Rental income from a property situated in the UK must be declared on an annual UK self-assessment tax return, even if the owner lives abroad.
You may also need to pay tax if you make a gain when you sell residential property in the UK.
In addition, a taxpayer disposing of UK residential property is required to inform HMRC within 30 days of the property being conveyed that the disposal has occurred.

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UK Statutory Residence Test

In order to determine the individual’s residency position, the ‘Statutory Residence Test’ is applied. Under this test, you are considered resident for UK tax purposes if you spend 183 days or more in the UK in a given tax year. The following non-exhaustive list of factors can also affect your UK residency position:

  • Where your main home is located
  • If you have a home in the UK
  • If you are working in the UK or abroad
  • If you have family and other ties to the UK

Non-Resident Landlords Scheme

The Non-Resident Landlords Scheme is a scheme used for taxing the UK rental income of persons whose usual place of abode is outside the UK, commonly referred to as ‘non-resident landlords’.

Non-resident landlords can off-set the tax deducted from their UK rental income under the Non-Resident Landlords Scheme against their own tax bill when they complete their UK self-assessment tax return. They can also claim repayment of any excess tax deducted from their UK rental income. Your PTI Account Manager can guide you through the process.

Non-resident landlords can also apply to HMRC to have their rental income received gross. Broadly speaking, the criteria are as follows:

UK tax affairs must be up to date
They do not have any other UK tax filing obligations
They do not expect to be liable for any UK income tax for the year in which they apply.

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It should be noted that where a non-resident landlord has successfully applied to receive the rental income gross, it does not mean that the income is exempt from UK tax; it remains taxable and a tax return must be filed for each tax year in which they receive UK rental income.

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PTI provides a wide range of UK tax services for both investors and lifestyle property owners. We’re a registered agent with HMRC and have over 20 years of experience. We provide:

  • UK PAYE income tax returns
  • UK self-assessed tax returns
  • UK self-employed tax returns
  • UK Capital Gains Tax assistance
  • UK Non-Resident Landlord Registration
  • UK request for receipt of gross rents
  • Foreign rental income returns
  • Assistance with tax payments to HMRC
  • Liaising with your tax-resident accountant

Talk to us today for a free, no obligation quote for your UK property tax requirements.

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In order to qualify as a furnished holiday letting (FHL) the accommodation must be in the UK or European Economic Area (EEA) and commercially let. You must also satisfy the following tests in order for your property to qualify as an FHL.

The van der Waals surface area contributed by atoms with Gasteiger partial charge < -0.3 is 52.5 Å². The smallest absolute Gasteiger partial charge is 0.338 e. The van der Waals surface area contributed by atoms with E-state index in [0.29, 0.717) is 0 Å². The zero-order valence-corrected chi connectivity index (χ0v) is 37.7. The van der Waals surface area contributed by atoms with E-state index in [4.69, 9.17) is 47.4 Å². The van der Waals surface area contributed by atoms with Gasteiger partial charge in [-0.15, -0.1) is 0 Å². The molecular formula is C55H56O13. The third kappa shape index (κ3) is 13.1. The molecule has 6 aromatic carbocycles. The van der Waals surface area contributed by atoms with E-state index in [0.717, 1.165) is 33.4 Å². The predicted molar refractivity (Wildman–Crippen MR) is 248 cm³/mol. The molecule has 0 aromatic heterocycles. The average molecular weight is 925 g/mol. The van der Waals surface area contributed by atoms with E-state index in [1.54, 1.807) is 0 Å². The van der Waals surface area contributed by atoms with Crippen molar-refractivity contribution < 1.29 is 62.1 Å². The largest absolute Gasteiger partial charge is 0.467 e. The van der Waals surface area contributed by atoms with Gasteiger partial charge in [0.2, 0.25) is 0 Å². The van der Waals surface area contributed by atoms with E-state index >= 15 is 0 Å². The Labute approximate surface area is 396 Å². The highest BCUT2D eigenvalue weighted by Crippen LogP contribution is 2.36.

1. The property must be available for commercial letting as holiday accommodation to the public for at least 210 days.

2. The property must be commercially let as holiday accommodation to the public for at least 105 days.

3. The property must not be let for periods of longer-term occupation for more than 155 days during the year.

The FHL Rules

Different tax rules apply to income from letting property and income from trading. Income from letting property, including holiday lettings, is normally taxed under the property income rules, and treated as investment income. However, the FHL rules allow holiday lettings that meet certain conditions to be treated as a trade for the following tax purposes:

  • Loss relief
  • Capital allowances
  • Landlords Energy Saving Allowance (LESA)
  • Certain capital gains tax reliefs (including business asset roll-over relief, entrepreneurs’ relief, relief for gifts of business assets, relief for loans to traders and exemptions for disposals of shares by companies with a substantial shareholding)
  • Relevant UK earnings when calculating the maximum relief due for an individual’s pension contributions.

The main benefit is that any losses on an FHL can be claimed against other income, while normal property losses can only be carried forward and set against future property income. Wear and tear allowances are not available for FHLs as they qualify for capital allowances instead. There are certain transitional rules in place for FHLs in the EEA.

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FAQs

  • I rent out a number of properties. Do I have to file a tax return?
    1. If you are non-UK resident landlord, you must declare your UK property income on a UK self-assessment tax return.
    2. If you are UK tax resident , you must file a UK tax return if you are in receipt of property income of:
      • £2,500 or more after deducting allowable expenses; or
      • £10,000 or more before deducting allowable expenses

    In other cases, HMRC can make an adjustment to your PAYE code to collect any tax due on such income. Your PTI Account Manager can provide you with more information about the self-assessment system or PAYE coding.

  • What is a ‘property business’ defined as?
    • rental income and other receipts from UK land or property
    • income from letting furnished rooms in your own home
    • income from Furnished Holiday Lettings (FHL) in the UK or European Economic Area (EEA)
    • premiums from leasing UK land
    • inducements to take an interest in letting a property (a reverse premium)
  • Do I have to pay Class 2 National Insurance?
  • Class 2 National Insurance contributions are due only if the tax payer is self-employed.

    You have to pay Class 2 National Insurance if your profits are over £5,965 a year and what you do counts as running a business, for example if all the following apply:

    • being a landlord is your main job
    • you rent out more than one property
    • you’re buying new properties to rent out

    If your profits are under £5,965, you can make voluntary Class 2 National Insurance payments, for example to make sure you get the full State Pension.

    You don’t pay National Insurance if you’re not running a business – even if you do work like arranging repairs, advertising for tenants and arranging tenancy agreements.

  • Do I pay tax if I am a UK non-resident landlord?
  • You have to declare your property income and expenses on a UK self-assessment tax return. However, whether tax liability arises depends on the level of your rental business profit, the availability of specific allowances and the amount of the tax deducted at source from the gross rent received (if any).